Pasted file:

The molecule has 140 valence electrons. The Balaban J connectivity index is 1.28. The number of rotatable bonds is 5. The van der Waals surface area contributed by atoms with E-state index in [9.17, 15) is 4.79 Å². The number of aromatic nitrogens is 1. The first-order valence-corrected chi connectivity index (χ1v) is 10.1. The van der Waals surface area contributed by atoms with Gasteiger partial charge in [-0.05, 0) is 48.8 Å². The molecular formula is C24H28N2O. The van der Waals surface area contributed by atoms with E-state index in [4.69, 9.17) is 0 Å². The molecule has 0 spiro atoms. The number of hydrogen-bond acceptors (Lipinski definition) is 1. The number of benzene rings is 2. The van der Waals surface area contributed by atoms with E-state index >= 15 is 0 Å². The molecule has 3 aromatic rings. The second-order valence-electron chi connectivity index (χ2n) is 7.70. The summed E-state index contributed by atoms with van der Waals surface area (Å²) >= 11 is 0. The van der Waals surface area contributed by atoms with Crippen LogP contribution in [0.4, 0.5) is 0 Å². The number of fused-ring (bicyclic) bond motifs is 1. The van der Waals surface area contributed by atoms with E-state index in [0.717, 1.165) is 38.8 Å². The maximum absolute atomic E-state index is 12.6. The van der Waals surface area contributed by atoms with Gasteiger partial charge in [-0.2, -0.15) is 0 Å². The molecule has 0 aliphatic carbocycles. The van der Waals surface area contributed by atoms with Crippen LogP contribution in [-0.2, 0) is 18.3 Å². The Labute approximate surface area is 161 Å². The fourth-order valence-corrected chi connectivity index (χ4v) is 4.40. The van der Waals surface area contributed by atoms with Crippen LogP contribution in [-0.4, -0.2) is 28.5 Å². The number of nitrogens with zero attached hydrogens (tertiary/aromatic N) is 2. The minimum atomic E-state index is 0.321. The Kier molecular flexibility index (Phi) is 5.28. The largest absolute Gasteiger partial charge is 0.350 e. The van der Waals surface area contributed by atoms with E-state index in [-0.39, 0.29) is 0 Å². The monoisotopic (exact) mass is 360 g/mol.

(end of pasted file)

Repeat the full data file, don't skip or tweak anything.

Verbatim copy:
The molecule has 140 valence electrons. The Balaban J connectivity index is 1.28. The number of rotatable bonds is 5. The van der Waals surface area contributed by atoms with E-state index in [9.17, 15) is 4.79 Å². The number of aromatic nitrogens is 1. The first-order valence-corrected chi connectivity index (χ1v) is 10.1. The van der Waals surface area contributed by atoms with Gasteiger partial charge in [-0.05, 0) is 48.8 Å². The molecular formula is C24H28N2O. The van der Waals surface area contributed by atoms with E-state index in [4.69, 9.17) is 0 Å². The molecule has 0 spiro atoms. The number of hydrogen-bond acceptors (Lipinski definition) is 1. The number of benzene rings is 2. The van der Waals surface area contributed by atoms with E-state index >= 15 is 0 Å². The molecule has 3 aromatic rings. The second-order valence-electron chi connectivity index (χ2n) is 7.70. The summed E-state index contributed by atoms with van der Waals surface area (Å²) >= 11 is 0. The van der Waals surface area contributed by atoms with Crippen LogP contribution in [0.4, 0.5) is 0 Å². The number of fused-ring (bicyclic) bond motifs is 1. The van der Waals surface area contributed by atoms with E-state index in [0.717, 1.165) is 38.8 Å². The maximum absolute atomic E-state index is 12.6. The van der Waals surface area contributed by atoms with Gasteiger partial charge in [-0.2, -0.15) is 0 Å². The molecule has 0 aliphatic carbocycles. The van der Waals surface area contributed by atoms with Crippen LogP contribution in [-0.2, 0) is 18.3 Å². The Labute approximate surface area is 161 Å². The fourth-order valence-corrected chi connectivity index (χ4v) is 4.40. The van der Waals surface area contributed by atoms with Crippen LogP contribution in [-0.4, -0.2) is 28.5 Å². The number of nitrogens with zero attached hydrogens (tertiary/aromatic N) is 2. The minimum atomic E-state index is 0.321. The Kier molecular flexibility index (Phi) is 5.28. The largest absolute Gasteiger partial charge is 0.350 e. The van der Waals surface area contributed by atoms with E-state index in [-0.39, 0.29) is 0 Å². The monoisotopic (exact) mass is 360 g/mol.